Preferential seating will help students focus. Putting extra thought into where students are placed-whether in front of the room to be able to concentrate on the teacher, or in the back of the room to take away too much pressure or distraction. This teacher also has a fidget box, where students can grab an item such as a Rubik's cube to take some of the extra energy out of the situation. Do you think this particular tool would be helpful or more of a distraction in your classroom?
A myriad of proven strategies are discussed. This teacher begins the academic instruction by explaining exactly what is expected of them, providing cues to help refocus their attention, preparing them for the conclusion of the lesson with a five minute warning or timer, and breaking down an assignment into smaller tasks. Utilizing checklists can also be a great help to ensure they keep themselves on track and taking seating arrangements into account are also discussed.
Some wonderful and useful ideas are portrayed in order to engage students with ADHD. Some of these ideas include alternating types of activities, utilizing the child's name when speaking to him/her, providing simple and clear directions, decreasing the length of the assignments, and asking a simple question to a child who seems to have a wandering mind in order to engage them in the lesson once again. 35 classroom accommodations are also provided for almost every situation.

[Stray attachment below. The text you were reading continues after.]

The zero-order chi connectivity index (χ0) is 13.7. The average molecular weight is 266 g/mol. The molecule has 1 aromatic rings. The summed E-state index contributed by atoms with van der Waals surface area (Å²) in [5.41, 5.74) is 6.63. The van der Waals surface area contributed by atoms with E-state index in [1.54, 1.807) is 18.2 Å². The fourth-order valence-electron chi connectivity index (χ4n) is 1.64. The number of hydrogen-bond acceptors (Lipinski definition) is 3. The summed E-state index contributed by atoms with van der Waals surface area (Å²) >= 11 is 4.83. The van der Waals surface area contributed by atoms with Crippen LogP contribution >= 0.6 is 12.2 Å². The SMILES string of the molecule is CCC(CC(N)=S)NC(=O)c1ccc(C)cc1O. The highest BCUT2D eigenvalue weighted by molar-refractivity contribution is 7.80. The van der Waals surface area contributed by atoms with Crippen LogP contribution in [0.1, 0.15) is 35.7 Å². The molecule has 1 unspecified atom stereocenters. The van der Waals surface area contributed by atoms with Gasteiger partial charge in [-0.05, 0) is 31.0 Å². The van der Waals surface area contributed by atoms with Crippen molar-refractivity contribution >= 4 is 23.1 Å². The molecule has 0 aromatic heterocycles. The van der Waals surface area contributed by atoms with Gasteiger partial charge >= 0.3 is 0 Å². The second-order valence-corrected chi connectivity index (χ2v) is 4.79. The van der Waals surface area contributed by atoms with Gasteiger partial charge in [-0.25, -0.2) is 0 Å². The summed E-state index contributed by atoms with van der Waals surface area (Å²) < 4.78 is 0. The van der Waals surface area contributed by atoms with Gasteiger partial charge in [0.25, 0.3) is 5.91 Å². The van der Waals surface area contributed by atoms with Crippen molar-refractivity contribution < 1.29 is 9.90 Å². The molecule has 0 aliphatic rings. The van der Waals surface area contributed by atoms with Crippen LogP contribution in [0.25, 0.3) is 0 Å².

Not only are there useful strategies, but insight into the teachers' experience with ADHD children. The best way to get through to these types of learners is through practice and experience. Experiment different strategies to determine what works. Interact with parents and get to know each student. Not all students whose attention wanders have ADHD and students who have ADHD do not have trouble focusing at all times. Sometimes what works best is learned on a case by case basis.
In section 1.5 of this book, both teachers and parents can learn not only how to get through to students with ADHD but also what NOT to do, which is often just as helpful. Both teachers and students can utilize this guide to help prepare for children with ADHD in order to effectively get through to them. This second edition delves into further and more appropriate practices for students with ADHD.